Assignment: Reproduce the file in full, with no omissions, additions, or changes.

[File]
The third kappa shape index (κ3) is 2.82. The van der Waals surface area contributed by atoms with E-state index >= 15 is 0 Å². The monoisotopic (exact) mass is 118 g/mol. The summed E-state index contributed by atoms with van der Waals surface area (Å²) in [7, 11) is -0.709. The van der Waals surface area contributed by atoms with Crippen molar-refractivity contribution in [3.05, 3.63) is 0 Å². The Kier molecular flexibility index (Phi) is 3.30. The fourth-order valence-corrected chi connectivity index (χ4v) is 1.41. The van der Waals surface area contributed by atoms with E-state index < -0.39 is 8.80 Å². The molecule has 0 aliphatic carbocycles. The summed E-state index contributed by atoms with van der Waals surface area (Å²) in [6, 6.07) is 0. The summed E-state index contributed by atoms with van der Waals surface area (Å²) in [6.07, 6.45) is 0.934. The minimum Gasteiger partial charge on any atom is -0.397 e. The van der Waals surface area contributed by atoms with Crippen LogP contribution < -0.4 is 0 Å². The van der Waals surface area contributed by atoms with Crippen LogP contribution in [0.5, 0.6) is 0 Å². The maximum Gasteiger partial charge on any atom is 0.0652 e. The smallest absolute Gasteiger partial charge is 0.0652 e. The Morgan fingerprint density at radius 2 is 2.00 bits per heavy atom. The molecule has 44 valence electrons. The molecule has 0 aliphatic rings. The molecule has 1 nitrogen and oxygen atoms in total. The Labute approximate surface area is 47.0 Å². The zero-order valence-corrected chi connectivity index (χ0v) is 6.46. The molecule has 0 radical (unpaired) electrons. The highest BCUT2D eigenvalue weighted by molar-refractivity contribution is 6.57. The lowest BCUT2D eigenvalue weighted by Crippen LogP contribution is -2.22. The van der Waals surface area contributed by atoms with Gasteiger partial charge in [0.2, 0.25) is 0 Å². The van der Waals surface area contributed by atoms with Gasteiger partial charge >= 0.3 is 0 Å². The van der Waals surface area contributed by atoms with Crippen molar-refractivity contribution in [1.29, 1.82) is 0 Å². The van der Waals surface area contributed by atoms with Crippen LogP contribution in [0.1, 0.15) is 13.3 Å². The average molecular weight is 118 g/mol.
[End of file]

The third kappa shape index (κ3) is 2.82. The van der Waals surface area contributed by atoms with E-state index >= 15 is 0 Å². The monoisotopic (exact) mass is 118 g/mol. The summed E-state index contributed by atoms with van der Waals surface area (Å²) in [7, 11) is -0.709. The van der Waals surface area contributed by atoms with Crippen molar-refractivity contribution in [3.05, 3.63) is 0 Å². The Kier molecular flexibility index (Phi) is 3.30. The fourth-order valence-corrected chi connectivity index (χ4v) is 1.41. The van der Waals surface area contributed by atoms with E-state index < -0.39 is 8.80 Å². The molecule has 0 aliphatic carbocycles. The summed E-state index contributed by atoms with van der Waals surface area (Å²) in [6, 6.07) is 0. The summed E-state index contributed by atoms with van der Waals surface area (Å²) in [6.07, 6.45) is 0.934. The minimum Gasteiger partial charge on any atom is -0.397 e. The van der Waals surface area contributed by atoms with Crippen LogP contribution < -0.4 is 0 Å². The van der Waals surface area contributed by atoms with Crippen LogP contribution in [0.5, 0.6) is 0 Å². The maximum Gasteiger partial charge on any atom is 0.0652 e. The smallest absolute Gasteiger partial charge is 0.0652 e. The Morgan fingerprint density at radius 2 is 2.00 bits per heavy atom. The molecule has 44 valence electrons. The molecule has 0 aliphatic rings. The molecule has 1 nitrogen and oxygen atoms in total. The Labute approximate surface area is 47.0 Å². The zero-order valence-corrected chi connectivity index (χ0v) is 6.46. The molecule has 0 radical (unpaired) electrons. The highest BCUT2D eigenvalue weighted by molar-refractivity contribution is 6.57. The lowest BCUT2D eigenvalue weighted by Crippen LogP contribution is -2.22. The van der Waals surface area contributed by atoms with Gasteiger partial charge in [0.2, 0.25) is 0 Å². The van der Waals surface area contributed by atoms with Gasteiger partial charge >= 0.3 is 0 Å². The van der Waals surface area contributed by atoms with Crippen molar-refractivity contribution in [1.29, 1.82) is 0 Å². The van der Waals surface area contributed by atoms with Crippen LogP contribution in [0.1, 0.15) is 13.3 Å². The average molecular weight is 118 g/mol.